JONATHAN OLIVIER| THE COURIER
Dec. 26, 2014
GRAND ISLE — A bird rarely seen in Louisiana was among 130 species heard or spotted on Grand Isle during the National Audubon Society’s annual winter bird count.
A Lucy’s warbler, which normally lives in the U.S. Southwest or in Mexico, was the exciting find of the day on Grand Isle, said Chris Brantley, who organized the count on Louisiana’s only inhabited barrier island and one of nearly 30 planned around Louisiana between mid-December and Jan. 5.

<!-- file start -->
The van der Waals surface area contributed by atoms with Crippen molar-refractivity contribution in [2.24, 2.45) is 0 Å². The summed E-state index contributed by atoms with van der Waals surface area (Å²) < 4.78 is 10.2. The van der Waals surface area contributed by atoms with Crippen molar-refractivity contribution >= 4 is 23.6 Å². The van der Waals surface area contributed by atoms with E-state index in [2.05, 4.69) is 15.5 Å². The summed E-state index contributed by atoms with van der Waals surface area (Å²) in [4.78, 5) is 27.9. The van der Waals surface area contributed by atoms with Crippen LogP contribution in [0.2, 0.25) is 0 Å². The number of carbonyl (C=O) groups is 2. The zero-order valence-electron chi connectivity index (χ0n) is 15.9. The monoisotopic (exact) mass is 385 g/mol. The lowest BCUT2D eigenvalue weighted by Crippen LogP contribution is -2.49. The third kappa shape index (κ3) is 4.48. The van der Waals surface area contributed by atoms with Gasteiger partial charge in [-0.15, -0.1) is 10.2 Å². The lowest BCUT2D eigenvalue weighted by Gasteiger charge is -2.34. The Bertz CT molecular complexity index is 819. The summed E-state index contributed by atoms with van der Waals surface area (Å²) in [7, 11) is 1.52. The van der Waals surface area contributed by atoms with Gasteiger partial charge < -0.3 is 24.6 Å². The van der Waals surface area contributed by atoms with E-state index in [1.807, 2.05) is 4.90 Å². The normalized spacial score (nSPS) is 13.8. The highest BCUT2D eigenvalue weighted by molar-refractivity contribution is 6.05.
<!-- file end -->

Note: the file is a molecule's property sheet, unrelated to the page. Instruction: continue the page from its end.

There are only a few records of the bird ever being seen in Louisiana, Brantley said.
Around 15 observers scoured the island on Dec. 18 for the annual event designed to get a sense of bird population trends.
The current count is the 115th nationally; Brantley said Grand Isle has had a bird count every year since 1997 and, with a few breaks, since 1949.
Other birds Brantley noted as special finds were an American redstart, ovenbird, western tanager and a few ruby-throated and black-chinned hummingbirds.
Counters from Lafayette to Baton Rouge gathered at Grand Isle, binoculars in hand. They broke into groups that searched a 15-mile diameter circle from Grand Isle State Park to Fourchon.